So far, I’m happy with the basic formatting results with “Chase of a Lifetime,” but I wasn’t 100% thrilled, which is why we’re still working on one issue. In several places, I’ve found that one line paragraphs, usually with dialogue, didn’t indent properly. This isn’t an editing issue and it’s not that I don’t know any better. It’s a formatting issue that happens all the time when Word is converted to HTML and they aren’t always compatible. There are tricks and secrets Tony knows that I honestly can’t explain in detail. I will provide a few links below, though. (I’m going to try to get Tony to write a guest post, in more technical detail, about this.)

I’m not going to get into all the technical issues in this post. I barely know how to pronounce them let alone write about them. But since I’ve been talking about the self-publishing process since I started the project, strictly from the writer’s POV, I want to mention everything I’ve experienced along the way. And, for the record, this isn’t something I’ve read about on any of the more popular blogs about self-publishing on Amazon. I’ve read about how important it is to edit, to get a cover that works, and how to promote. In fact, what I’ve read about self-publishing has always been more about promotion and self-promotion than anything else. All those things are very important. But getting the right formatting is just as important, and for people thinking about self-publishing they need to know all the issues that can arise.

I’ve read where people who are self-publishing poetry books on Amazon go absolutely crazy. I’ve read so much by now I feel lucky that I’ve only experienced issues with indentations in only certain sections of the book. And now I know why I’ve seen these indentation issues in other e-books I’ve read…even from large publishers where I’ve paid 14.99 instead of .99. It’s not a simple process and for anyone thinking about doing this I would advise getting help from a professional if you’re not all that great with formatting and converting Word to HTML. It’s almost like trying to translate one language to another, and sometimes things get lost in the translation. Tony is doing it for me. I’m very lucky to have a smart and good looking partner (who is great in bed).As I write this post he’s still trying to figure out how to get those indentations right so a revised version will be up today. Considering some of the mistakes I’ve seen in all e-books, not just those that are self-published, this might not be the biggest issue in the world. But I’d still like to get it right. And not only for “Chase of a Lifetime,” but for future Kindle books.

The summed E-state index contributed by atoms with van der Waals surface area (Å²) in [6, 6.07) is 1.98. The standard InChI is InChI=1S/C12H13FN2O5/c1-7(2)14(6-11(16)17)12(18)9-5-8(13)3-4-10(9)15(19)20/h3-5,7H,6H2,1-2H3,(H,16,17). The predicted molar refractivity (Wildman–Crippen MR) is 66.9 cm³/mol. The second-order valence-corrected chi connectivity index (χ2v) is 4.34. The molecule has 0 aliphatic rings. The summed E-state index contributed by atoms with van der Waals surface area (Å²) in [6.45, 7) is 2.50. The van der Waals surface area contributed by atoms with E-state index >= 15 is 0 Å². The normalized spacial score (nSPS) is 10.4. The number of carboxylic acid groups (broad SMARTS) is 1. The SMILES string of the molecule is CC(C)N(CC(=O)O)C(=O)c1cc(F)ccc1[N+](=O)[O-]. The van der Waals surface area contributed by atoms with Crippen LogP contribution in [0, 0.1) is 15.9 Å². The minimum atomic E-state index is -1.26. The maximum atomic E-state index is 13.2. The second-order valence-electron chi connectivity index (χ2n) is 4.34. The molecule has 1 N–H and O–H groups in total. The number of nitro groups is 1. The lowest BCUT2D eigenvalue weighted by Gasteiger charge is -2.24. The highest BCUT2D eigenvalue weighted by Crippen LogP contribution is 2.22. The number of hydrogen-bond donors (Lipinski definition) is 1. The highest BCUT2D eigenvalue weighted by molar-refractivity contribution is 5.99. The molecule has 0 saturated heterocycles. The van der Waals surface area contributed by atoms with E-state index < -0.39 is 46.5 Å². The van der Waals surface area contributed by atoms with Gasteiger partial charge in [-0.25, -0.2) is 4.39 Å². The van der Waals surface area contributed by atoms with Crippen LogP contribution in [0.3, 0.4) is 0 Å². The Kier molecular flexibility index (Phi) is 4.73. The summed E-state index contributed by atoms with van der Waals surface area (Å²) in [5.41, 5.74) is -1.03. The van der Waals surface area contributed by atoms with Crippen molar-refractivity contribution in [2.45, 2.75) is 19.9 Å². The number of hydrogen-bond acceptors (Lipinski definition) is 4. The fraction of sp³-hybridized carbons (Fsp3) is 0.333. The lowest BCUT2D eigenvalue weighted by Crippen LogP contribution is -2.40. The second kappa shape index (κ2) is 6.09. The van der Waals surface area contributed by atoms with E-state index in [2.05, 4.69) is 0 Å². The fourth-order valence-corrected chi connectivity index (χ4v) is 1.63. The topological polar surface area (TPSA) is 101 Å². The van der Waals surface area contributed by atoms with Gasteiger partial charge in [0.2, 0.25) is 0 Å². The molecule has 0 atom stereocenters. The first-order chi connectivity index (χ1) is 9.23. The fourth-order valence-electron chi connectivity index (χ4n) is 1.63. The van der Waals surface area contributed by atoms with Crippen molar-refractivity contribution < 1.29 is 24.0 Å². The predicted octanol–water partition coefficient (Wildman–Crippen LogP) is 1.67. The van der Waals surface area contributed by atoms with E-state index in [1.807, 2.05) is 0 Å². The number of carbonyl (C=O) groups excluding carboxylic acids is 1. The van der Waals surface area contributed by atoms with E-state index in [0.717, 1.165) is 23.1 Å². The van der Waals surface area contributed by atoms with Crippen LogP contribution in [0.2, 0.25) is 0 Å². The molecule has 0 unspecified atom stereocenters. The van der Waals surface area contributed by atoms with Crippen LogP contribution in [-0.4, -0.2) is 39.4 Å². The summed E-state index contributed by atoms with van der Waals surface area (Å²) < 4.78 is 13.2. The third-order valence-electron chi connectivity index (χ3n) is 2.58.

There are also issues with regard to e-reading devices I won’t get into right now. Sometimes the formatting is perfect on Kindle devices and not so perfect on iPads or iPhones. I read about this late last night while I was checking out issues other authors have had. Getting digital books up and running is a science, and it’s not easy. But authors are working on these issues all the time and trying to get them right. At least I hope they are.

Here’s a link to one web site that I think explains some of the formatting issues very well (they also provide the QED E-book Seal of Approval, which I’ve blogged about before). Here’s a link to another, written by an author who makes it easier to understand. Like I said above, if you’re not the best at formatting and converting and you don’t understand anything about HTML, you probably should hire someone to do it for you. It’s worth the money.

In any event, a version of “Chase of a Lifetime” with the corrected indentations will be up today. It’s not that different from what’s already there, other than the fact that several sections where the indentations didn’t format correctly should now be fixed. I’ve already purchased the book myself and I have it on three different devices, so what I’m going to do is take it off my e-readers and then have Amazon resend me the updated versions. So I’ll be checking it out, on an actual e-reader, to make sure the issues were corrected.

This is just a small suggestion, but in a perfect e-book world Amazon would hire some of these college kids who have student loans to pay off to help out with these formatting issues. It would not only give Amazon a great boost as a seller of quality e-books, it would be a great way for Amazon to say they are helping the economy, too. Last I heard, we need more jobs in the US.